One of the primary objections I hear from insurance agents about captives is that commercial policies are comprehensive. But, the devil is really in the details here — or, more specifically, in the legal precedent interpreting the policies.
For example, how comprehensive is a duty to defend? On the surface, the wording looks pretty iron clad. But there’s a big split among the states as to what duties this actually encompasses:
Does the duty to defend require an insurer to prosecute an insured’s counterclaims or fund the insured’s counterclaims? The First Circuit certified these questions to the Massachusetts Supreme Judicial Court. In Mount Vernon Fire Insurance Company v. Visionaid, Inc., issued on June 22, 2017, the Massachusetts Supreme Judicial Court answered them, concluding that the duty to defend – under either contract or the common law – encompasses no duty either to prosecute a counterclaim or to fund the prosecution of a counterclaim.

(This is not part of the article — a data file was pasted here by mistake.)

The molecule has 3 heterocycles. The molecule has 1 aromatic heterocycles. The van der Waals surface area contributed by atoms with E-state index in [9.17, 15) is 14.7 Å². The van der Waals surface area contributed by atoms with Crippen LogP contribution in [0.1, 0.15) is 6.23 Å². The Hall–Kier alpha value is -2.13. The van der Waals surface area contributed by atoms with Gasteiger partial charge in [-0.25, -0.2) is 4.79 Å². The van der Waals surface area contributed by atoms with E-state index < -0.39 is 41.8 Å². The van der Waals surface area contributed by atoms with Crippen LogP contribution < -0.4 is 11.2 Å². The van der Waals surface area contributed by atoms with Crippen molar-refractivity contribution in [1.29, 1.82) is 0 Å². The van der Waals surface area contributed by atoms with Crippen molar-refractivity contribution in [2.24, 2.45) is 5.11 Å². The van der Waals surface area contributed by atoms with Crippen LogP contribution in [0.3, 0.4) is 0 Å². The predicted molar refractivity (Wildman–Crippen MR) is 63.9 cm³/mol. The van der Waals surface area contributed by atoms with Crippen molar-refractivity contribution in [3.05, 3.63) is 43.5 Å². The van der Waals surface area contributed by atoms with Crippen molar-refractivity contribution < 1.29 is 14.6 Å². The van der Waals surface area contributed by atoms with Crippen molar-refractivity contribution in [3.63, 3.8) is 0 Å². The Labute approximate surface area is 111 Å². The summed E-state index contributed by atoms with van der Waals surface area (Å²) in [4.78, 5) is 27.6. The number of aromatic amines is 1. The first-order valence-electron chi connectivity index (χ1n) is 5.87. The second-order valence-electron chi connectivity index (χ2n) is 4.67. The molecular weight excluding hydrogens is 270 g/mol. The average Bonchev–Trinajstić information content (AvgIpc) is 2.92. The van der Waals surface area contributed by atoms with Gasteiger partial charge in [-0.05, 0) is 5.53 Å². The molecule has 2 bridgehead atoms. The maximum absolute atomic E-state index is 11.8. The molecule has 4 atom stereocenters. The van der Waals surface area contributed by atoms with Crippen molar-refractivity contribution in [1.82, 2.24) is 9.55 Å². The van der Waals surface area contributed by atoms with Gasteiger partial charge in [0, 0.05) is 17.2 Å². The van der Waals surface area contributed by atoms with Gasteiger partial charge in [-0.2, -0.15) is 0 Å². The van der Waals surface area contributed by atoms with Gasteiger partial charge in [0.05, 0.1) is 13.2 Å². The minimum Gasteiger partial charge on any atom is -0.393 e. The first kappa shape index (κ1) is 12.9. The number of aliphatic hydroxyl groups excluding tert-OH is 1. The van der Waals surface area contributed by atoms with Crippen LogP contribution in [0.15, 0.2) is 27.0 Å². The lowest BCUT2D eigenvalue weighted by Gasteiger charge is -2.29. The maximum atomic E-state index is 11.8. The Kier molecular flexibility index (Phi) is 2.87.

Some states view it as an unambiguous word, excluding representation for claims by the insured. Other jurisdictions view “defend” as ambiguous, requiring insurers to prosecute affirmative counterclaims in some instances, such as where the counterclaim would reduce liability on, or is factually intertwined with, the underlying claim. Massachusetts now firmly stands with those states following the literal and narrow reading of “defend.” This opinion also resolves any ambiguity about the scope of defense cost payments under Massachusetts law by clearly stating that the duty to defend and the duty to pay defense costs are co-extensive.
If the company had a captive, they probably would have underwritten a legal liability policy, which would have indemnified them for this loss.